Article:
Bromby, Michael and Ness, Hayley
Over-observed? What is the quality of CCTV in this new digital legal world?
International Review of Law, Computers & Technology, 20(1&2) pp. 105–115.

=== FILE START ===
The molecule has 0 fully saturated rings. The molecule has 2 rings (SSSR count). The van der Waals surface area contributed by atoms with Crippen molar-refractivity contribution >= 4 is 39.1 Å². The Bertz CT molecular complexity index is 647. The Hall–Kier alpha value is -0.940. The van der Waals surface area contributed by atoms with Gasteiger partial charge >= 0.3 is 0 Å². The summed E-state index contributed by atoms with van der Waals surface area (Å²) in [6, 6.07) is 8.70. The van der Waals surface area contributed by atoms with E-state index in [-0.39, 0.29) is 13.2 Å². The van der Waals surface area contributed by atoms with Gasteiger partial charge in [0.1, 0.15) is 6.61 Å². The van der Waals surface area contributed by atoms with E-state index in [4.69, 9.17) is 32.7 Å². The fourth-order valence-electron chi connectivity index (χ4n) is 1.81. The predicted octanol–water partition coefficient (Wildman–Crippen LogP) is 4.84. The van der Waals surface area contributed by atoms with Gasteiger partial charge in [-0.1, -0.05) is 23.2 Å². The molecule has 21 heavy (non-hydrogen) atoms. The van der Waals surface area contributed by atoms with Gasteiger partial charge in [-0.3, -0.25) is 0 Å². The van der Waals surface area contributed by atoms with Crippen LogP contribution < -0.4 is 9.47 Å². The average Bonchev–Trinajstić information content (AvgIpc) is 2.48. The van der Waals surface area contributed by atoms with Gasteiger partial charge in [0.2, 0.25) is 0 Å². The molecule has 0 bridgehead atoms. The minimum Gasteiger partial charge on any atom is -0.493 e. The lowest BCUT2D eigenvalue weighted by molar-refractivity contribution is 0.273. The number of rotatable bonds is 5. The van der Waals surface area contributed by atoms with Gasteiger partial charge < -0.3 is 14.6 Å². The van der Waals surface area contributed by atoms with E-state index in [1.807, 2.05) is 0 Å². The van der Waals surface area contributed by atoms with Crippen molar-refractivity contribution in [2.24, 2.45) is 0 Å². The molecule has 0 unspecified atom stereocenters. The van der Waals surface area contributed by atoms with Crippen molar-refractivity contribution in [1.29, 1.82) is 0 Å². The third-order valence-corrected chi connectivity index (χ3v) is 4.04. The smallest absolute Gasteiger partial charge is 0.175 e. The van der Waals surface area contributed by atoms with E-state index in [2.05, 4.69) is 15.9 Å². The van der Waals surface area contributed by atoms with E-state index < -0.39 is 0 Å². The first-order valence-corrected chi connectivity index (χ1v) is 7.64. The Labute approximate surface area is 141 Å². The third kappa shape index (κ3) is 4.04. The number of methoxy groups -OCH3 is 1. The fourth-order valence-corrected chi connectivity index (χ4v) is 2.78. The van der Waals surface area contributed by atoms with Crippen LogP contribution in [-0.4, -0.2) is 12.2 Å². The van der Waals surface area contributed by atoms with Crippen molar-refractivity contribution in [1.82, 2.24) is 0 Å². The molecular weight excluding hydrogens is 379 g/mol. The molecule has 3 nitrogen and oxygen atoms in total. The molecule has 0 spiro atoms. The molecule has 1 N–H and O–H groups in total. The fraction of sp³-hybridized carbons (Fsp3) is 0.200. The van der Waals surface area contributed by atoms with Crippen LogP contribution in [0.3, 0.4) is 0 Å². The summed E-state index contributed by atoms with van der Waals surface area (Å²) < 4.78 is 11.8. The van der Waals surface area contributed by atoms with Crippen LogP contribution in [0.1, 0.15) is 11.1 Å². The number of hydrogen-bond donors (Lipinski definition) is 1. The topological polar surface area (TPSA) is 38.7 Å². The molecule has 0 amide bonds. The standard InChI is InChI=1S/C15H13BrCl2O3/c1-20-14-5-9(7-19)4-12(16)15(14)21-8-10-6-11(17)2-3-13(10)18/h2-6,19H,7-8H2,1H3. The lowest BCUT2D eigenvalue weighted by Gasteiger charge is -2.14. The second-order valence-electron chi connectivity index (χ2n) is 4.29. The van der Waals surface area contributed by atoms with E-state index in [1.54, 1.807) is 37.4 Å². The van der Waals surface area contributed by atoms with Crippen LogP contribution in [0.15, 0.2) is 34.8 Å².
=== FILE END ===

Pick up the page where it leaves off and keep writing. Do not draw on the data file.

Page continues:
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Poor quality CCTV evidence requires a witness to make an identification of the suspect. Good quality CCTV images are often left to the jury, who are unfamiliar with the face. Psychological research has demonstrated that identification procedures for both known and previously unknown suspects should be very different. A visual comparison of high quality imagery may suggest that a more reliable decision regarding identity will be made. However, studies indicate that when an assailant is unknown, identification is poor even when the image is of high quality, regardless of format. As such, research has demonstrated that recognizing or matching unfamiliar faces even in optimal conditions is an extremely error prone process. This paper examines the current legal framework for identification from imagery in the light of psychological research. Incorrect identifications may not necessarily be safeguarded against in some situations, although further research is needed to elucidate reliable identification methods for criminal prosecutions.
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